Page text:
A memorial plaque has been unveiled to honour the former Tramlines Director Sarah Nulty, who died earlier this year age 36 just weeks before the festival’s tenth anniversary event.
The plaque, which was unveiled yesterday by the Lord Mayor of Sheffield Magid Magid, and Tramlines Operations Director Timm Cleasby, is embedded in to the wall at the top of Devonshire Green - the original site of the Tramlines’ Main Stage in 2009.
A Civic Award for Sarah from the Lord Mayor was also presented to Sarah’s mother Julie Voisey and former partner Christie Rossiter.
The ceremony also included tributes from the Leader of Sheffield City Council Julie Dore, and Richard Eyre, Head of City Centre and Major Events at Sheffield City Council.
Both the memorial and the Civic Award have been given in recognition of Sarah’s positive impact on Sheffield’s music scene and for her achievements in the wider music industry.
Next month she will also posthumously receive the Outstanding Contribution Award at the Independent Festival Award’s hosted by Glastonbury Festival’s Ben Challis.
Sarah, who died after a short battle with cancer, played a key role in the launch of Tramlines in 2009 later becoming the Festival Director.
Arriving in Sheffield as a student in 1999 she worked at Gatecrasher and Bed nightclub before going on to manage various venues and live music events around the city.
Sarah, who dedicated her whole working career to the Sheffield music industry, was seen as an inspirational driving force behind Tramlines in both it’s launch and her work as Festival Director.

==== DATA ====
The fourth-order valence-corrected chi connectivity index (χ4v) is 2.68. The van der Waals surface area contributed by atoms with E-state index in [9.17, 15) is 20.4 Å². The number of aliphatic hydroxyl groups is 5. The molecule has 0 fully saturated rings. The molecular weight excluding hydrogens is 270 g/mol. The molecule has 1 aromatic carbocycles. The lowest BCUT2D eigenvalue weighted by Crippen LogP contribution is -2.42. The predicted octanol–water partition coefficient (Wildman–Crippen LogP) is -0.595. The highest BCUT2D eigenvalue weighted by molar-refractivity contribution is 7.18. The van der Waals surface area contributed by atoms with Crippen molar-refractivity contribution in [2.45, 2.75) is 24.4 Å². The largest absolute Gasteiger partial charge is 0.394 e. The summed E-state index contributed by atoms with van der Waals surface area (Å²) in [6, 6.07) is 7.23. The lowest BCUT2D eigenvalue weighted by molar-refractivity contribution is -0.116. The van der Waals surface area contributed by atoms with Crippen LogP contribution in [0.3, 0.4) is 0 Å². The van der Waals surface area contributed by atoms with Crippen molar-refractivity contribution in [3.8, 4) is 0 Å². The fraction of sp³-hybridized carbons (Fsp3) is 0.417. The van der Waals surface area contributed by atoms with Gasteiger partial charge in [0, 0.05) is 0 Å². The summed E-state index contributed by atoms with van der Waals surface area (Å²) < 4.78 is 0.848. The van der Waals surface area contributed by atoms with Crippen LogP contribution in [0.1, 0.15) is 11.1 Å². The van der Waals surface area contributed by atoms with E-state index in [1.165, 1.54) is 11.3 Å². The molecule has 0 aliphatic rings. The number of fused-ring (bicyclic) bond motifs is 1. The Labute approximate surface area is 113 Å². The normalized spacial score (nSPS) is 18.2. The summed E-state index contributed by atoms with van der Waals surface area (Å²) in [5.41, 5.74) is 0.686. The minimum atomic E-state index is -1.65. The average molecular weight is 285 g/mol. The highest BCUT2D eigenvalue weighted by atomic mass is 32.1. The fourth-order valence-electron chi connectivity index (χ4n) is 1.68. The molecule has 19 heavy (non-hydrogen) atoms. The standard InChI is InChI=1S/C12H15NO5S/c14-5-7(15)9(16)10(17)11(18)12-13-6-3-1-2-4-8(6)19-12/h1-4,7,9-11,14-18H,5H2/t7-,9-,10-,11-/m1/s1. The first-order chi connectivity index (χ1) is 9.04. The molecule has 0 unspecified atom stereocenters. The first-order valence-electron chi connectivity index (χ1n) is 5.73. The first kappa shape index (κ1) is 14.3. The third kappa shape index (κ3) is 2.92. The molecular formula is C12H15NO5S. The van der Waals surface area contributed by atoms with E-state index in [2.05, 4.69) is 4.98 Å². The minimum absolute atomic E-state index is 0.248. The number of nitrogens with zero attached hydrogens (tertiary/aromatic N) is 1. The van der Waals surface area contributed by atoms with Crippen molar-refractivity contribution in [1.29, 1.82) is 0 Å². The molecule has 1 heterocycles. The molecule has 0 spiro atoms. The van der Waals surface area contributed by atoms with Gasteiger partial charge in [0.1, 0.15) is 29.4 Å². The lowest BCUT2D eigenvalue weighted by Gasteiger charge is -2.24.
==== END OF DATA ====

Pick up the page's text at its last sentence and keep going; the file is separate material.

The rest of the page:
Her tenacity, vision and unbreakable work ethic are credited for making Tramlines a ‘huge success’, and one of the reasons the festival celebrated it's tenth anniversary this year at Hillsborough Park.
Tramlines Operations Director, Timm Cleasby said: "Sarah was a great friend and colleague and this is a fantastic tribute to her. This plaque is perfectly situated at the original site of the main stage at Devonshire Green and will evoke many great memories of Sarah when we visit it.
“We hope that it serves as both a lasting reminder of the incredible work Sarah has done over the years for Tramlines and the wider music scene in Sheffield, but also as an inspiration for young women who might get involved in music too.”
Julie Dore, Leader of Sheffield City Council commented: “My personal view is that Sarah was a formidable and phenomenal woman, she knew what she wanted and she went out and got it. What she achieved and delivered on behalf of Sheffield city is her legacy for many years to come.”
Lord Mayor of Sheffield Magid Magid added: “Sheffield’s always had a rich history of culture and the arts, but it takes people to make this happen. Sarah epitomised everything that is great and good about Sheffield. Her contribution lives within her family and friends and within the festival.
“Her legacy will live on forever and we as a city will always be in debt to her. Putting up this plaque and bestowing her with a civic award is the least we can do."
Sarah’s mother Julie Voisey said: “Sarah’s family would like to thank everyone for their kindness and support over the past few months and for all the heartfelt tributes we’ve received. At age 18, Sarah chose Sheffield to be her new home and grew to love the city.
“Sarah was humble about her achievements and would be honoured to receive this recognition of her hard work and contribution to Sheffield’s music scene. We are so proud of what she achieved in the short time she was here. She was, and will always be, our Super Star.”